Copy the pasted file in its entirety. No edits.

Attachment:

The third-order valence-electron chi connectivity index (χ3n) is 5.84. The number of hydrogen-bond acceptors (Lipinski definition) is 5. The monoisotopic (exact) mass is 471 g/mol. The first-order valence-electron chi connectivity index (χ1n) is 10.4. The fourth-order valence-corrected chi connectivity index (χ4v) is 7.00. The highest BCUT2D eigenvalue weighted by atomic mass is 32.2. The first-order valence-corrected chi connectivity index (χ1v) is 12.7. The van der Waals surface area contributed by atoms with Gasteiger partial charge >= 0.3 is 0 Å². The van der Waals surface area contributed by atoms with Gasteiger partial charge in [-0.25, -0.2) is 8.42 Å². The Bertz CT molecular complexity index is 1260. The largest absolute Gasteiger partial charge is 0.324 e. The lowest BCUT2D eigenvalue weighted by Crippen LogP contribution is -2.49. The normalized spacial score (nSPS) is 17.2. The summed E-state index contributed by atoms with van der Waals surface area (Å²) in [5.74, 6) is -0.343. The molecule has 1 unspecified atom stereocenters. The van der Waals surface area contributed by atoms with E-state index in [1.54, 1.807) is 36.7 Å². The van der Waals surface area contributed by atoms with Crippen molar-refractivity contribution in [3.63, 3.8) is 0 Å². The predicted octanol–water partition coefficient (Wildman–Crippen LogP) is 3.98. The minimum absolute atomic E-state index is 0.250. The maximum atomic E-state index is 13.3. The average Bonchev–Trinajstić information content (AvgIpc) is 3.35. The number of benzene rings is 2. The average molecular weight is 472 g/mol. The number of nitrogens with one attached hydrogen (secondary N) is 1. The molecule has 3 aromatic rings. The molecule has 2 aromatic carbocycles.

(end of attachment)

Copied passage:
The third-order valence-electron chi connectivity index (χ3n) is 5.84. The number of hydrogen-bond acceptors (Lipinski definition) is 5. The monoisotopic (exact) mass is 471 g/mol. The first-order valence-electron chi connectivity index (χ1n) is 10.4. The fourth-order valence-corrected chi connectivity index (χ4v) is 7.00. The highest BCUT2D eigenvalue weighted by atomic mass is 32.2. The first-order valence-corrected chi connectivity index (χ1v) is 12.7. The van der Waals surface area contributed by atoms with Gasteiger partial charge >= 0.3 is 0 Å². The van der Waals surface area contributed by atoms with Gasteiger partial charge in [-0.25, -0.2) is 8.42 Å². The Bertz CT molecular complexity index is 1260. The largest absolute Gasteiger partial charge is 0.324 e. The lowest BCUT2D eigenvalue weighted by Crippen LogP contribution is -2.49. The normalized spacial score (nSPS) is 17.2. The summed E-state index contributed by atoms with van der Waals surface area (Å²) in [5.74, 6) is -0.343. The molecule has 1 unspecified atom stereocenters. The van der Waals surface area contributed by atoms with E-state index in [1.54, 1.807) is 36.7 Å². The van der Waals surface area contributed by atoms with Crippen molar-refractivity contribution in [3.63, 3.8) is 0 Å². The predicted octanol–water partition coefficient (Wildman–Crippen LogP) is 3.98. The minimum absolute atomic E-state index is 0.250. The maximum atomic E-state index is 13.3. The average Bonchev–Trinajstić information content (AvgIpc) is 3.35. The number of benzene rings is 2. The average molecular weight is 472 g/mol. The number of nitrogens with one attached hydrogen (secondary N) is 1. The molecule has 3 aromatic rings. The molecule has 2 aromatic carbocycles.